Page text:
Enlarged Lymph Nodes May Predict Poor Prognosis in IPF Patients, Study Finds
The presence of swollen lymph nodes in patients with idiopathic pulmonary fibrosis (IPF) at the time of their diagnosis can be a predictor of poor prognosis, associated with stronger disease severity and lower survival, a study suggests.
Patients with enlarged lymph nodes, specifically lymph nodes close to the lung, have mortality rates more than twice as high as those with normal-size lymph nodes. Lymph node enlargement may be a useful predictor to inform doctors and patients about the clinical course the disease is likely to take, and help decide early on about the most appropriate treatments.
The study, “Impact of mediastinal lymph node enlargement on the prognosis of idiopathic pulmonary fibrosis,” was published in the journal PLOS ONE.
One of the major obstacles in predicting the clinical course of IPF and response to therapy, as well as selecting the best available treatments for patients, is the lack of known, reliable prognostic factors.
Some studies have reported that the presence of swollen lymph nodes is commonly associated with IPF, affecting between 40% and 60% of patients, especially a type of lymph node close to the lung known as mediastinal.
Lymph nodes are part of a network of vessels and other tissues collectively called the lymphatic system, which is essential for the body’s ability to detect and get rid of viruses, bacteria, and other disease-causing agents before they can spread to other parts of the body.
Recent reports have supported a correlation between the remodeling of lymphatic vessels and a higher IPF incidence and more severe progression of lung fibrosis.
Changes in lymphatic vessels may lead to lymph node enlargement and can appear early after lung injury, triggering inflammation and contributing to the development of fibrosis.
With this association in mind, researchers wanted to determine if mediastinal lymph node swelling was related to IPF severity, and if it could be a useful factor for predicting disease outcome.
In the study, researchers retrospectively reviewed the medical registries of 132 IPF patients, with a median age of 72, who were enrolled at the Seoul National University Bundang Hospital in South Korea.
Data regarding initial lung function — including chest computational tomography (CT) scans — hospitalization, and survival were analyzed. In all patients, the degree of lung fibrosis and the presence of enlarged mediastinal lymph nodes were evaluated by chest CT scans, done within one year of diagnosis and evaluated independently by at least two radiologists.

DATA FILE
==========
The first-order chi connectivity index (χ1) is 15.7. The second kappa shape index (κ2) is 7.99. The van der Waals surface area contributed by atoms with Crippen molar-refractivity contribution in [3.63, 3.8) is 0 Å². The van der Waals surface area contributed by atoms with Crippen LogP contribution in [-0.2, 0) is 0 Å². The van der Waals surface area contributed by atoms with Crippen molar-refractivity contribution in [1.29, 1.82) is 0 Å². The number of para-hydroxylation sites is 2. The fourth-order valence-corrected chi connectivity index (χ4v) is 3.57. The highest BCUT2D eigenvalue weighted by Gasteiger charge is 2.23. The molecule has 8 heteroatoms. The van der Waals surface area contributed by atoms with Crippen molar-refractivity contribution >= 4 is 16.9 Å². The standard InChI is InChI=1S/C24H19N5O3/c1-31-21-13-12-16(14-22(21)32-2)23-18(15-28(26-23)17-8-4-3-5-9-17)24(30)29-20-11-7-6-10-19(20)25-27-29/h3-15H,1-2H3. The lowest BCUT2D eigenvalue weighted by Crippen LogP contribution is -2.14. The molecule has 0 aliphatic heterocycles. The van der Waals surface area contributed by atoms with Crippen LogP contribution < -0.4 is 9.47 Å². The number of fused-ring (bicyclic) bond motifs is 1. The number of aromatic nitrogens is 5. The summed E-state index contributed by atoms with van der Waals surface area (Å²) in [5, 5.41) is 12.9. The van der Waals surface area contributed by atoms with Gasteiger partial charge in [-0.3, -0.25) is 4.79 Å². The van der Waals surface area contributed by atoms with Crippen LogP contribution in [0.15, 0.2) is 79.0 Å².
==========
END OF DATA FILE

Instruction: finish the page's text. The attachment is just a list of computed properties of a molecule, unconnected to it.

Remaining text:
Of the patients, 73 (55.3%) had enlarged mediastinal lymph nodes detected in chest CT scans, while 59 patients (44.7%) had none.
Patients with lymph node enlargement showed signs of poorer lung function and more severe fibrosis. They had significantly worse lung function parameters, namely a lower diffusing capacity for carbon monoxide (a test that assesses the lungs’ capacity to transfer oxygen from the air sacs into the blood) and more advanced Gender-Age-Physiology (GAP) stages, a disease staging system for IPF.
In addition, they also had worse lung fibrosis scores, as determined by CT scans.
Notably, the presence of swollen lymph nodes was found to be an independent predictor of higher mortality. The rate of death was 2.67 times higher in patients with altered lymph nodes than in those without. Reinforcing this correlation, the death rate of patients increased with the number of enlarged lymph nodes.
Other factors significantly associated with a poorer prognosis were older age, lower percentage predicted forced vital capacity — a measure of air flow in the lungs — more advanced GAP stages, and more severe fibrosis.
In addition, patients with enlarged lymph nodes tended to have more acute exacerbations and to require more frequent hospitalizations. Of those with swollen lymph nodes, 24.7% experienced acute exacerbations, and 43.8% were hospitalized due to respiratory reasons, compared with 16.9% and 40% of patients with normal lymph nodes.
Based on the results, the team concluded, “mediastinal LNE [lymph node enlargement] in IPF is associated with increased mortality and its occurrence may be considered a poor prognostic factor in patients with IPF.”
Lymph node enlargement “is a very useful baseline factor that can easily be obtained through chest CT at the time of diagnosis” the researchers said. As such, their presence “as well as the number of LNs [lymph nodes] showing enlargement can be used for risk stratification.”